11 Diseases You Didn't Know You Can Get From Your Pets
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Our pets can pass on diseases such as Lyme disease, hookworms, rabies, salmonella, parrot fever and cat-scratch disease. In more rare cases, one can contract the avian flu, the plague and fish handler’s disease. Pregnant women should especially be careful of toxoplasmosis which can cause miscarriages and birth defects. All of these diseases are preventable through good hygiene practices and keeping up to date with your pet’s care and grooming.
Our cuddly friends don’t mean us any harm but they sure can pass on some nasty germs. As much as we want to shower our pets with plenty of affection, it would be smart to be a little cautious about kissing them, letting them lick your face, or letting them share that hot dog with you. Fortunately, all of these diseases can be prevented with simple good hygiene practices. Here are some diseases you can contract from our various animal companions.
4 Diseases You Can Contract From Dogs
1. Lyme Disease
Lyme disease is a bacterial disease that can be transmitted to humans through ticks that your dog may be carrying.
Symptoms: The site of the tick bite will develop a red rash that resembles a ‘bull’s eye’, followed by flu-like symptoms. If left untreated, it can develop into more serious symptoms like arthritis, and brain and spinal cord inflammation.1
Prevention: Check your dog for ticks regularly, especially after they spend time outdoors. Immediately remove any that you see and check with your vet for a natural anti-tick topical medication. Keep your yard clear of dry leaves and get rid of tick friendly hiding places like old furniture or mattresses.
Hookworm eggs usually hide in dog and cat feces. Direct contact such as walking barefoot or sitting in contaminated soil or sand can let the larvae penetrate human skin.
Symptoms: Hookworms can cause an itchy reaction on the skin where they enter. A small squiggly line may appear as well. The larvae will die under the skin after a few weeks and the itching, as well as the lines, will disappear.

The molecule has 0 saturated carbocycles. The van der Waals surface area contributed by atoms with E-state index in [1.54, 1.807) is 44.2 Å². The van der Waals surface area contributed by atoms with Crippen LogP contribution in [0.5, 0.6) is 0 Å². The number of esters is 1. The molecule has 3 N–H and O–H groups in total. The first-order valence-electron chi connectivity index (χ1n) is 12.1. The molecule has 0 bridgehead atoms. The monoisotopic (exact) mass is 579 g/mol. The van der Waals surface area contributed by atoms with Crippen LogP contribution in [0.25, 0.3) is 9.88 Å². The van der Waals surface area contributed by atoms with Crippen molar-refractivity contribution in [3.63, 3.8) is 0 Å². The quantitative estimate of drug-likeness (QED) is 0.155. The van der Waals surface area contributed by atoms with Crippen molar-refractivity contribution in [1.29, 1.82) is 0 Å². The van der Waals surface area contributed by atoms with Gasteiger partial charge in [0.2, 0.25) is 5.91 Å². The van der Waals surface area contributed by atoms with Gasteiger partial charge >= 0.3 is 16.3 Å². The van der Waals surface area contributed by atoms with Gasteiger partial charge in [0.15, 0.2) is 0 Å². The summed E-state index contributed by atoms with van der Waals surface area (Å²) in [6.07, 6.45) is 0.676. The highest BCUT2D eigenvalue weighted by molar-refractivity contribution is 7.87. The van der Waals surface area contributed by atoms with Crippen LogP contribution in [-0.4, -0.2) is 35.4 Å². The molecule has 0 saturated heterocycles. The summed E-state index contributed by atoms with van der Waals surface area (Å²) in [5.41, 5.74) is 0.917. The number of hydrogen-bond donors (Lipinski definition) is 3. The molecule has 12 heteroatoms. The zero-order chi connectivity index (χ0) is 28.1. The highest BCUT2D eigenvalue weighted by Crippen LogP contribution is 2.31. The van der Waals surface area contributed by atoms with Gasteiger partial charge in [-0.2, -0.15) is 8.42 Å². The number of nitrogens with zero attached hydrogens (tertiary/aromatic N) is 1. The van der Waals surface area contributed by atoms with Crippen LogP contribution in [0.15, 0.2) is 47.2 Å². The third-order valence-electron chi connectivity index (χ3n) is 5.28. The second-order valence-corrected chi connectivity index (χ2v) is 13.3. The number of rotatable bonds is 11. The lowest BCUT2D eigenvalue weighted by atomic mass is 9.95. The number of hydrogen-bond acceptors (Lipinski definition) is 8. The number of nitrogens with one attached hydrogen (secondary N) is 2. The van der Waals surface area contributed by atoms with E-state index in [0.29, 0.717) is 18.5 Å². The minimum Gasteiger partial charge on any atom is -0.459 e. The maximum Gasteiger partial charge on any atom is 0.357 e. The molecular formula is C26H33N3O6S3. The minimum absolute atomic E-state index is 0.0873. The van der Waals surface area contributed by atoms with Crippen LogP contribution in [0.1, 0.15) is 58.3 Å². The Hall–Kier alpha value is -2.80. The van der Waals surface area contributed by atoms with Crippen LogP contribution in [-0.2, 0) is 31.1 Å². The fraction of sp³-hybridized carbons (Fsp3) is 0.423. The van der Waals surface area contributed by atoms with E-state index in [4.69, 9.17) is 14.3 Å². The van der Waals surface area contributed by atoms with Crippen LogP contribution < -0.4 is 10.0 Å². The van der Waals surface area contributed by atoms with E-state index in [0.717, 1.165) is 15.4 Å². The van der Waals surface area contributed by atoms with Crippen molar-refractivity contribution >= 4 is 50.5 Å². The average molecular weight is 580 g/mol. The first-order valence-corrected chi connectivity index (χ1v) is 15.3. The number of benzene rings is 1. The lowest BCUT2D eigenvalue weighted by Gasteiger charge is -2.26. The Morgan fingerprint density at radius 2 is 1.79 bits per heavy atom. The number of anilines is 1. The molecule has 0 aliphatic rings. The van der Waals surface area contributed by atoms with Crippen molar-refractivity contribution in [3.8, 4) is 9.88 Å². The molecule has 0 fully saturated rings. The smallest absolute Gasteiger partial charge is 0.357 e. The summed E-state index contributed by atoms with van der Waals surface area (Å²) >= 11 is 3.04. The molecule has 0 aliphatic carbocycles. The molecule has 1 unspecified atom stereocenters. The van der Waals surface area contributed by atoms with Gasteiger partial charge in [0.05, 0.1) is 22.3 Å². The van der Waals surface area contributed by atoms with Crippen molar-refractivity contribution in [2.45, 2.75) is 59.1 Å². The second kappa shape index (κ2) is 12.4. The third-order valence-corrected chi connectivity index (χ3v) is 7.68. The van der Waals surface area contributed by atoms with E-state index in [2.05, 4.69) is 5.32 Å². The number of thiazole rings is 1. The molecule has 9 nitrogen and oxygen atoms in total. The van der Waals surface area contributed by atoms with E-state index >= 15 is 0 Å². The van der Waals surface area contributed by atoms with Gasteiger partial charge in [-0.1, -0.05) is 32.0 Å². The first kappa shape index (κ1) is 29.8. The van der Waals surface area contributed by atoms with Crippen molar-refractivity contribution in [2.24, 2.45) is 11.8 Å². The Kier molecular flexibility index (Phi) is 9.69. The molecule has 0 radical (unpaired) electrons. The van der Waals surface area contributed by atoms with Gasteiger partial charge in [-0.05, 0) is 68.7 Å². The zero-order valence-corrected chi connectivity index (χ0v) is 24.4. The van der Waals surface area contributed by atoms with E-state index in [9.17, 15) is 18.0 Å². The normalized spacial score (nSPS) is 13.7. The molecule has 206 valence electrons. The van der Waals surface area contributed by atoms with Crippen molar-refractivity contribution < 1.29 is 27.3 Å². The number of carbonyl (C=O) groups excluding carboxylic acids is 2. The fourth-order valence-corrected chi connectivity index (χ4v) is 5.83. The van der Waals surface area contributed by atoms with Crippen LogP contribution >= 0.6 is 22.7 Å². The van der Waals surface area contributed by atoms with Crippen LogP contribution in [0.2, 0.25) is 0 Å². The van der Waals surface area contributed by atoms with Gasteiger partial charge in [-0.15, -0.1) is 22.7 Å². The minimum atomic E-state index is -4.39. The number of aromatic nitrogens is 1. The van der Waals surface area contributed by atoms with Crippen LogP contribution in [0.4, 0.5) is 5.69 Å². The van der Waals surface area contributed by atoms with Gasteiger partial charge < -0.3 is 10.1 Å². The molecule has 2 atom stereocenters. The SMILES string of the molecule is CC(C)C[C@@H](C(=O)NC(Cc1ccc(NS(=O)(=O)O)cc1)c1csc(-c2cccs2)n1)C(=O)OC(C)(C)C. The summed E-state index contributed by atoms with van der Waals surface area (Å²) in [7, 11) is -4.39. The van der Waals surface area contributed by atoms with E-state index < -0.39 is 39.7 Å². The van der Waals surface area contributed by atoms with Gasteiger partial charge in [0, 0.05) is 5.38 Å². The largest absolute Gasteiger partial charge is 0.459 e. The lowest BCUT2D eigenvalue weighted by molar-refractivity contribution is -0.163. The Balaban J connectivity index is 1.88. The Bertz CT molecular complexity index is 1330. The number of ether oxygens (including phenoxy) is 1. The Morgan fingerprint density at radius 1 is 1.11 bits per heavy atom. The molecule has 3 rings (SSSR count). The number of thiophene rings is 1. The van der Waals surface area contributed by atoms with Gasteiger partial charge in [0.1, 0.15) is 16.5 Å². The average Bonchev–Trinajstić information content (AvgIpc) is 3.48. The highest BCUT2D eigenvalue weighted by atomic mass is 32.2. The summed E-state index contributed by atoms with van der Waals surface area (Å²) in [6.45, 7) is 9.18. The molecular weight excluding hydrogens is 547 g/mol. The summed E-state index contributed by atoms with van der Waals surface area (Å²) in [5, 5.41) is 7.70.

Prevention: Make sure to clean up after your dog and remove feces from the yard regularly. You should also always wear shoes when walking around in sand or soil.
Dogs ingest eggs of the roundworm from their surroundings. Humans, usually children, may contract these parasites by accidentally consuming dirt with infected feces.
Symptoms: There are usually no clear symptoms arising from roundworms.
Prevention: Take your dog to the vet who will decide if your pet needs a deworming treatment. In addition, wash hands thoroughly after handling your dog. Feces should be cleared immediately from the living area. It can either be buried or bagged to be disposed of.
The rabies virus is transmitted through saliva, so bites or scratches from an unvaccinated pet, stray, or wild animal should be considered as exposure to rabies and reported to your doctor immediately.
Symptoms: Flu-like symptoms can develop soon after the bite and within a few days it can develop into cerebral damage, anxiety, confusion, and delirium, eventually leading to death.
Prevention: The disease is almost always fatal once symptoms develop, so prevention is of utmost importance. Make sure to get post-exposure vaccinations immediately if you get bitten or scratched. Keep your own dog up to date with vaccinations. If you suspect your unvaccinated pet has been exposed to a rabid animal, your vet may recommend euthanasia or a period of isolation and observation.
3 Diseases You Can Contract From Cats
1. Cat-Scratch Disease
Roughhousing with your cat may have some risks. This disease is caused by the bacteria ‘Bartonella henselae’, which can be transmitted through cat scratches or bites. It can also pass through cat saliva or mucus on broken skin.
Symptoms: CSD results in a bump or blister at the site of injury accompanied by fatigue, headache, swelling of lymph nodes and in some cases, fever. The disease is usually not serious and can be treated with antibiotics.2
Prevention: Wash your hands thoroughly after handling your cat, especially if there are new scratches or bites. Never allow a cat to lick your eyes, mouth, nose, or any open wounds and scratches.
Toxoplasmosis is a parasite that can be transmitted to humans through cat feces. Cats usually ingest the parasite by eating infected rodents. It can pass to people who accidentally ingest the parasite after cleaning out a litter box and not washing their hands.